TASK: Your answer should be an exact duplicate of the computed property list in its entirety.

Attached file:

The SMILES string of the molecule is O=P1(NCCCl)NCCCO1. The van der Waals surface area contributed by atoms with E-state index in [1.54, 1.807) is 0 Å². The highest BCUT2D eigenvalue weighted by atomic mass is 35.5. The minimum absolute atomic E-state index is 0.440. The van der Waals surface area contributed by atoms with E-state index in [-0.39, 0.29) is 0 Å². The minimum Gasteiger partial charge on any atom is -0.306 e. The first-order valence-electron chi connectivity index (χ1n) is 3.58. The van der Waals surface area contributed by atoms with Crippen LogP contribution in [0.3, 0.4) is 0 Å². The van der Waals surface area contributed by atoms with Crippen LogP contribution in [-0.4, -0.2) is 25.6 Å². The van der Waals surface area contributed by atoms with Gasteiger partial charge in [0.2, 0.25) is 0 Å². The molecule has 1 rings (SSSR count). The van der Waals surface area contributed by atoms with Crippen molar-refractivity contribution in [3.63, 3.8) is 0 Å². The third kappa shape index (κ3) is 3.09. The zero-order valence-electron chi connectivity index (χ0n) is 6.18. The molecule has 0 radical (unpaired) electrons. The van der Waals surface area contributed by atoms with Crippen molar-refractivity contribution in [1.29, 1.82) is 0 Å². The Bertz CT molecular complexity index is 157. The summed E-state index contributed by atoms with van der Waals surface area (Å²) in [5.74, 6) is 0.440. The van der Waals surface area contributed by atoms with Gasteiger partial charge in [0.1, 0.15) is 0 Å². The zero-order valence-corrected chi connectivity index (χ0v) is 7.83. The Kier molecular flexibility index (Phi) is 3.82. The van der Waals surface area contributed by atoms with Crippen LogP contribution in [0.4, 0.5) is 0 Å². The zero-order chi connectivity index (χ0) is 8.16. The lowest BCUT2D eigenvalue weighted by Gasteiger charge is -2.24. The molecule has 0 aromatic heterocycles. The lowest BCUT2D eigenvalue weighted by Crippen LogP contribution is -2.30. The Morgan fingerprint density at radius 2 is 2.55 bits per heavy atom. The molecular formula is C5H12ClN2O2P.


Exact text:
The SMILES string of the molecule is O=P1(NCCCl)NCCCO1. The van der Waals surface area contributed by atoms with E-state index in [1.54, 1.807) is 0 Å². The highest BCUT2D eigenvalue weighted by atomic mass is 35.5. The minimum absolute atomic E-state index is 0.440. The van der Waals surface area contributed by atoms with E-state index in [-0.39, 0.29) is 0 Å². The minimum Gasteiger partial charge on any atom is -0.306 e. The first-order valence-electron chi connectivity index (χ1n) is 3.58. The van der Waals surface area contributed by atoms with Crippen LogP contribution in [0.3, 0.4) is 0 Å². The van der Waals surface area contributed by atoms with Crippen LogP contribution in [-0.4, -0.2) is 25.6 Å². The van der Waals surface area contributed by atoms with Gasteiger partial charge in [0.2, 0.25) is 0 Å². The molecule has 1 rings (SSSR count). The van der Waals surface area contributed by atoms with Crippen molar-refractivity contribution in [3.63, 3.8) is 0 Å². The third kappa shape index (κ3) is 3.09. The zero-order valence-electron chi connectivity index (χ0n) is 6.18. The molecule has 0 radical (unpaired) electrons. The van der Waals surface area contributed by atoms with Crippen molar-refractivity contribution in [1.29, 1.82) is 0 Å². The Bertz CT molecular complexity index is 157. The summed E-state index contributed by atoms with van der Waals surface area (Å²) in [5.74, 6) is 0.440. The van der Waals surface area contributed by atoms with Gasteiger partial charge in [0.1, 0.15) is 0 Å². The zero-order valence-corrected chi connectivity index (χ0v) is 7.83. The Kier molecular flexibility index (Phi) is 3.82. The van der Waals surface area contributed by atoms with Crippen LogP contribution in [0.4, 0.5) is 0 Å². The zero-order chi connectivity index (χ0) is 8.16. The lowest BCUT2D eigenvalue weighted by Gasteiger charge is -2.24. The molecule has 0 aromatic heterocycles. The lowest BCUT2D eigenvalue weighted by Crippen LogP contribution is -2.30. The Morgan fingerprint density at radius 2 is 2.55 bits per heavy atom. The molecular formula is C5H12ClN2O2P.